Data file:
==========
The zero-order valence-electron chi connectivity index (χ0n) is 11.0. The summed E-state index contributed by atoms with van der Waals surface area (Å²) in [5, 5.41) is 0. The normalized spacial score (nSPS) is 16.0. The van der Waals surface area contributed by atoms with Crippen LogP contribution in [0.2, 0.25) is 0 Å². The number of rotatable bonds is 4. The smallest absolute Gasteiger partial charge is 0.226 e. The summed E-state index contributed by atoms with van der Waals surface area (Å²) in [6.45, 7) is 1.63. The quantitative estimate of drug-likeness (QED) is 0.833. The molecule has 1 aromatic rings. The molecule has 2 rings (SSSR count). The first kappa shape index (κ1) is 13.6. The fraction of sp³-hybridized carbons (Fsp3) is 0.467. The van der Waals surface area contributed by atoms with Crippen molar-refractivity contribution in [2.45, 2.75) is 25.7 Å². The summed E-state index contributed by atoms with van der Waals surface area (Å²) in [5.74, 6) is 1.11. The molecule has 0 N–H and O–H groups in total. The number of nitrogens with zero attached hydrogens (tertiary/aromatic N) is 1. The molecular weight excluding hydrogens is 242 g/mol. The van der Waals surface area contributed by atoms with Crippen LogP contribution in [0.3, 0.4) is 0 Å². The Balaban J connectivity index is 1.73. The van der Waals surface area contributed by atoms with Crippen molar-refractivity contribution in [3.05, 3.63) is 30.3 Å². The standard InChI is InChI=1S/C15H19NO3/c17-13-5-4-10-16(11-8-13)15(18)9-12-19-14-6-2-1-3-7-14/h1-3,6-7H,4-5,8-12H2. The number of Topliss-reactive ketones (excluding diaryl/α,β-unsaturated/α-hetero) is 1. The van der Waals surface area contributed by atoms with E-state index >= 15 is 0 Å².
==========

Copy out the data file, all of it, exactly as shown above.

The zero-order valence-electron chi connectivity index (χ0n) is 11.0. The summed E-state index contributed by atoms with van der Waals surface area (Å²) in [5, 5.41) is 0. The normalized spacial score (nSPS) is 16.0. The van der Waals surface area contributed by atoms with Crippen LogP contribution in [0.2, 0.25) is 0 Å². The number of rotatable bonds is 4. The smallest absolute Gasteiger partial charge is 0.226 e. The summed E-state index contributed by atoms with van der Waals surface area (Å²) in [6.45, 7) is 1.63. The quantitative estimate of drug-likeness (QED) is 0.833. The molecule has 1 aromatic rings. The molecule has 2 rings (SSSR count). The first kappa shape index (κ1) is 13.6. The fraction of sp³-hybridized carbons (Fsp3) is 0.467. The van der Waals surface area contributed by atoms with Crippen molar-refractivity contribution in [2.45, 2.75) is 25.7 Å². The summed E-state index contributed by atoms with van der Waals surface area (Å²) in [5.74, 6) is 1.11. The molecule has 0 N–H and O–H groups in total. The number of nitrogens with zero attached hydrogens (tertiary/aromatic N) is 1. The molecular weight excluding hydrogens is 242 g/mol. The van der Waals surface area contributed by atoms with Crippen LogP contribution in [0.3, 0.4) is 0 Å². The Balaban J connectivity index is 1.73. The van der Waals surface area contributed by atoms with Crippen molar-refractivity contribution in [3.05, 3.63) is 30.3 Å². The standard InChI is InChI=1S/C15H19NO3/c17-13-5-4-10-16(11-8-13)15(18)9-12-19-14-6-2-1-3-7-14/h1-3,6-7H,4-5,8-12H2. The number of Topliss-reactive ketones (excluding diaryl/α,β-unsaturated/α-hetero) is 1. The van der Waals surface area contributed by atoms with E-state index >= 15 is 0 Å².